Book Review: Building Your Family Through Egg Donation
Title: Building Your Family Through Egg DonationSubtitle: What You Will Want to Know About the Emotional Aspects, Bonding and Disclosure IssuesJolance Press, 2007.Author: Joyce Sutkamp Friedeman, Ph.D., APRN, BC, LPCC
Building Your Family Through Egg Donation is a good and helpful book for intended parents considering using an egg donor. This book discusses the emotional aspects of conceiving through third party or collaborative reproduction.
I found the layout of this book to be a bit confusing but the overall content very informative and thought provoking.
The author addresses discussing use of an egg donor with friends and family. She advises “couples to keep the decision private until they examine the ramifications of what they tell the child and others.” She goes a step further by suggesting intended parents “un-tell” people they may have shared this intimate information with if they find that support is not forthcoming, or those who are told become intrusive with their questions.
On the other end of the disclosure spectrum, the author offers a chapter titled, “Guidelines for Telling Your Children Their Story: The Gift.” This chapter offers suggested scenarios parents can use to start the discussion of egg donation with their child. Each scenario has a script and is categorized by the age of the child at the time of disclosure. I find this to be the most thought provoking part of the book. I am not convinced intended parents will follow the recommendations of the author to read the scripts directly to their child, however the scripts included provide what the author describes as “tangible guidelines for discussing the donation with their children.” I consider any direction for intended parents on how to start this conversation a good tool for success.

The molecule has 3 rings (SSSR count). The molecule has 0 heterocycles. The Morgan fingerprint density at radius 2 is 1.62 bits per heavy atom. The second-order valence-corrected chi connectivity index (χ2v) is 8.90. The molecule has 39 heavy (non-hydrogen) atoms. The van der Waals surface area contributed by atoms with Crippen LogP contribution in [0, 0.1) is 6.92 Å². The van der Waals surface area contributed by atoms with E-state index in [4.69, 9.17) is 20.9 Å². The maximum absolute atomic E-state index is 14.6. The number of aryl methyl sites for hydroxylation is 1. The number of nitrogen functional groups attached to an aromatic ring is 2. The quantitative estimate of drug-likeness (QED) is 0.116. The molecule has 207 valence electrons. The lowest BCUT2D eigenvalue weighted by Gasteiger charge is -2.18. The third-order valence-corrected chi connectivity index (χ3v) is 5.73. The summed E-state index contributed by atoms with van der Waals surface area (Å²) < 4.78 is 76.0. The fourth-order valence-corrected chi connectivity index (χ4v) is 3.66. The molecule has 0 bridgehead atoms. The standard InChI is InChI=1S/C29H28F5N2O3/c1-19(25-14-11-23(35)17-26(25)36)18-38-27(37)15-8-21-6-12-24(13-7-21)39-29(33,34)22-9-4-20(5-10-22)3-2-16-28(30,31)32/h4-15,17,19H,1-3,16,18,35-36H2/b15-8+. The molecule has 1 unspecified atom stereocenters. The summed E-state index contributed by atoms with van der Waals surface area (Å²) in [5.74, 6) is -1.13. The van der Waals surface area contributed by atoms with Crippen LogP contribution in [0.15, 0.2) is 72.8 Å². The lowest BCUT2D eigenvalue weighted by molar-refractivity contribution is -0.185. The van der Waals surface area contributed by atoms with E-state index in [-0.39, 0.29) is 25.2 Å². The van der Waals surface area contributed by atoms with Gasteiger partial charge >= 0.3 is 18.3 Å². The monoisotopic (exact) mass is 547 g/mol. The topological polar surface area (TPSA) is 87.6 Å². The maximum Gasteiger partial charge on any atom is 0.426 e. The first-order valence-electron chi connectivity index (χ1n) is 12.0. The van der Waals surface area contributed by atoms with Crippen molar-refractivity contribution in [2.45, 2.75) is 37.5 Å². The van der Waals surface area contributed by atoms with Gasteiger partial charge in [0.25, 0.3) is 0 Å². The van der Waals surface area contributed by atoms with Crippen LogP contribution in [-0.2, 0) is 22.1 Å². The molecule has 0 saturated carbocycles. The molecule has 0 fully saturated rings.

The book discusses other significant concerns intended parents will probably find helpful: the psychosocial screening and assessment of egg donors, the importance of supportive relationships, managing grief and stress, and parenting at an “older age”.
Overall, I believe this book could prove helpful to intended parents considering the use of an egg donor but who may feel overwhelmed by the idea. The issues the author discusses are significant concerns in the patient population we treat here at Pacific Fertility Center. I appreciate the thoughtful choices the author made for discussion points. Unfortunately the book seems to be geared more toward the conventional husband and wife couple that have experienced the grief of unsuccessful IVF attempts with their own eggs; however most of the issues discussed in the book seem to be appropriate for intended parents that have never attempted IVF with their own eggs, single parents, or same sex partnerships.
- Daragh Castaneda, Program Director of Pacific Fertility Center’s Egg Donor Agency